Children and Death
This week my blog is being taken over by Jessica Charles. This from Jessica: I am Corporal Joshua Alexander Harton’s Big Sister. I am his sister and I protected him his whole life. That is until September 18th, 2010 when a bullet from Taliban’s rifle went through his neck, cutting his carotid artery, moving through his torso and destroying organs and finally leaving his body at the left hip and shattering his Kevlar armor. I am Josh’s sister and I need you to know that my little brother is dead and my epic life will never be the same again.
Today, my children and I went to the cemetery. There we met Veteran’s who were collecting old worn flags and replacing them with new ones on the graves of their fallen comrades. It was raining, the cemetery was old, the tombstones were often broken, illegible or were often a piece of flagstone with a flag marker next to it. My son had more fun then he has had all week.
Nicky sang to himself a little ditty, “American Flag, AAaamerican FLLLLAAAAGS!”. He waved Old Glory and brought the battered and tattered flags to me and I carried them in the stroller. We reported the names to a Vietnam Marine Veteran who checked the known names off a list. My daughter cooed and smiled at the old Veteran’s and tried to slurp rain water out of her stroller.
I enjoyed watching my kids being happy. I talked to Nicky about some of the names we read. One man had been a bugler, some in Korea like my grandfather, others in Vietnam like my father in law. There were many from the Civil War. There were many names we couldn’t read, whose head stones were broken and whose families no longer cared for the grave, for whatever reason.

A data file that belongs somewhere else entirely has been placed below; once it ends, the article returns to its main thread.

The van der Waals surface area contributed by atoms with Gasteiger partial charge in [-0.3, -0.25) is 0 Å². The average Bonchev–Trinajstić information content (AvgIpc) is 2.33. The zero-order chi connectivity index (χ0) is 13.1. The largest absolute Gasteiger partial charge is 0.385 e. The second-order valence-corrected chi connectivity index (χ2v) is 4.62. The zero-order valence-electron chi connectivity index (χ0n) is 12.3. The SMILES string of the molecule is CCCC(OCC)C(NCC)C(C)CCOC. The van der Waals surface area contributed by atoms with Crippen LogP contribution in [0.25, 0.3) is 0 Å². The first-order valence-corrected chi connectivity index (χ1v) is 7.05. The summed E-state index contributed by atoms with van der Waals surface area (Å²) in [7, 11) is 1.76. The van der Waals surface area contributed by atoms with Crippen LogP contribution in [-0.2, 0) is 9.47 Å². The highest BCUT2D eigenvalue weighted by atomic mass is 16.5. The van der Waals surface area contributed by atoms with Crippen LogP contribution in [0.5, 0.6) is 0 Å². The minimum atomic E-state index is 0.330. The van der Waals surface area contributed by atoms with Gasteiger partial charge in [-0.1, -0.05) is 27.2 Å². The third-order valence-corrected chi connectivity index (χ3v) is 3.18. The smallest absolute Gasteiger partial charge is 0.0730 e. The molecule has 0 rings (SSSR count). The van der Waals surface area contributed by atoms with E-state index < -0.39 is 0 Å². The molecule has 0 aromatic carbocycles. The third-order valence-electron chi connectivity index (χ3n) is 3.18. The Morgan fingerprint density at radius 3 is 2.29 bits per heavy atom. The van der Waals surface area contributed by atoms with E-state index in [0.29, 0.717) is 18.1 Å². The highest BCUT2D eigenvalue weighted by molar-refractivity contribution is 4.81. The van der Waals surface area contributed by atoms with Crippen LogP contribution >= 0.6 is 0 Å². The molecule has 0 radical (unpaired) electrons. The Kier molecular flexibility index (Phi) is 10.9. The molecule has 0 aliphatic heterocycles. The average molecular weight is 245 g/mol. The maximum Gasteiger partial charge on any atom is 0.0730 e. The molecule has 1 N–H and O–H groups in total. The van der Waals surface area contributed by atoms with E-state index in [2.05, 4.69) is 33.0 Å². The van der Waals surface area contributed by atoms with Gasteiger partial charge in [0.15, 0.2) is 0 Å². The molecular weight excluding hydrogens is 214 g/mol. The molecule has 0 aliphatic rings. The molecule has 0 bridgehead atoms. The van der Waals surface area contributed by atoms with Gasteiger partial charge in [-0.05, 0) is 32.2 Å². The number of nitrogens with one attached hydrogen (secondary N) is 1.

But there were Veterans, walking up and down in the rain and taking down old flags, replacing with new ones and checking off names. No one left behind.
They asked me why I was there, I told them who I was: A Gold Star Sister. That answered that, and they thanked me for coming and bringing my children. I thanked them because they served my country before I was born.
But that didn’t really answer why I was there. I was there because one day, I hope that someone will still put a flag on my brother’s grave. One day I hope someone checks his name to make sure it is getting the honor he is due. I want someone to look at his date of birth and his date of death and do the math. To realize he died just short of turning 24 years old and he did so for his country.
Graves were surrounded by family members, and one day I will die and join my brother. And when I am gone who will bring a broom and dust of his grave, leave a stone to show someone still cared enough to visit and of course, to place a flag by his name? Will there be a an old soldier? One who fought long ago who comes by once a year to check on his brothers and sisters?
There will be someone, and maybe it will be a soldier, or maybe a soldier’s sister, who is afraid her brother will also be disregarded. Maybe a hundred years ago, a sister tucked her brother into the ground and hoped he would never be forgotten.
I will not forget, and I will teach my children the importance of remember the dead.